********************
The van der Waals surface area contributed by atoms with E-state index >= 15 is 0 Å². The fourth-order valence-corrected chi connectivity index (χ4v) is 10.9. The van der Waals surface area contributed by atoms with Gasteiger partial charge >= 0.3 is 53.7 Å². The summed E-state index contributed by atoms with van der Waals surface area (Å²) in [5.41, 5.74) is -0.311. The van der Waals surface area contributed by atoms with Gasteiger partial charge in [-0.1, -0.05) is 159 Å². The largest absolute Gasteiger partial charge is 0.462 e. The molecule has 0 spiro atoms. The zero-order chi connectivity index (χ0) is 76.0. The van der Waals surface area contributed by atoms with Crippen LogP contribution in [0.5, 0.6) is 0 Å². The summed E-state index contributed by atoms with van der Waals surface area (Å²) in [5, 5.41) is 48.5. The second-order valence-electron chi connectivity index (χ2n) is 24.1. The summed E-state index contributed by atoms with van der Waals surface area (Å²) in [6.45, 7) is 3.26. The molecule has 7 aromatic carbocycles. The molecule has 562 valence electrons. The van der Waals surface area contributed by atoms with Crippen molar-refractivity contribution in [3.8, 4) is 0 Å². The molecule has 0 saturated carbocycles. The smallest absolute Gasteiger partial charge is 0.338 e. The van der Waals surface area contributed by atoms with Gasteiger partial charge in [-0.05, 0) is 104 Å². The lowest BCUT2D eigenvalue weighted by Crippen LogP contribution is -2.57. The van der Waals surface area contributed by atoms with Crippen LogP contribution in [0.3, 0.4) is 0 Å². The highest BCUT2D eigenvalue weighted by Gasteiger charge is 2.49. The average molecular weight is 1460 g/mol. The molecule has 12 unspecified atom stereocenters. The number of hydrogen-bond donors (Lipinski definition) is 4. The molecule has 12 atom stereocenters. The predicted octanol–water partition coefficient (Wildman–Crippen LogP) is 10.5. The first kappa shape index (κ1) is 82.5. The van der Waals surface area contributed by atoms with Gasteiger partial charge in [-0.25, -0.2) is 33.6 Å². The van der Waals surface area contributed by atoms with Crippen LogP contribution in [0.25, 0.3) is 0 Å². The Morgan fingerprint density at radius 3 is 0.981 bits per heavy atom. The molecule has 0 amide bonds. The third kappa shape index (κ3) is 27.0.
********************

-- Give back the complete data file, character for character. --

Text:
The van der Waals surface area contributed by atoms with E-state index >= 15 is 0 Å². The fourth-order valence-corrected chi connectivity index (χ4v) is 10.9. The van der Waals surface area contributed by atoms with Gasteiger partial charge >= 0.3 is 53.7 Å². The summed E-state index contributed by atoms with van der Waals surface area (Å²) in [5.41, 5.74) is -0.311. The van der Waals surface area contributed by atoms with Gasteiger partial charge in [-0.1, -0.05) is 159 Å². The largest absolute Gasteiger partial charge is 0.462 e. The molecule has 0 spiro atoms. The zero-order chi connectivity index (χ0) is 76.0. The van der Waals surface area contributed by atoms with Crippen LogP contribution in [0.5, 0.6) is 0 Å². The summed E-state index contributed by atoms with van der Waals surface area (Å²) in [5, 5.41) is 48.5. The second-order valence-electron chi connectivity index (χ2n) is 24.1. The summed E-state index contributed by atoms with van der Waals surface area (Å²) in [6.45, 7) is 3.26. The molecule has 7 aromatic carbocycles. The molecule has 562 valence electrons. The van der Waals surface area contributed by atoms with Crippen molar-refractivity contribution in [3.8, 4) is 0 Å². The molecule has 0 saturated carbocycles. The smallest absolute Gasteiger partial charge is 0.338 e. The van der Waals surface area contributed by atoms with Gasteiger partial charge in [-0.05, 0) is 104 Å². The lowest BCUT2D eigenvalue weighted by Crippen LogP contribution is -2.57. The van der Waals surface area contributed by atoms with Crippen LogP contribution in [0.3, 0.4) is 0 Å². The highest BCUT2D eigenvalue weighted by Gasteiger charge is 2.49. The average molecular weight is 1460 g/mol. The molecule has 12 unspecified atom stereocenters. The number of hydrogen-bond donors (Lipinski definition) is 4. The molecule has 12 atom stereocenters. The predicted octanol–water partition coefficient (Wildman–Crippen LogP) is 10.5. The first kappa shape index (κ1) is 82.5. The van der Waals surface area contributed by atoms with Gasteiger partial charge in [-0.25, -0.2) is 33.6 Å². The van der Waals surface area contributed by atoms with Crippen LogP contribution in [0.25, 0.3) is 0 Å². The Morgan fingerprint density at radius 3 is 0.981 bits per heavy atom. The molecule has 0 amide bonds. The third kappa shape index (κ3) is 27.0.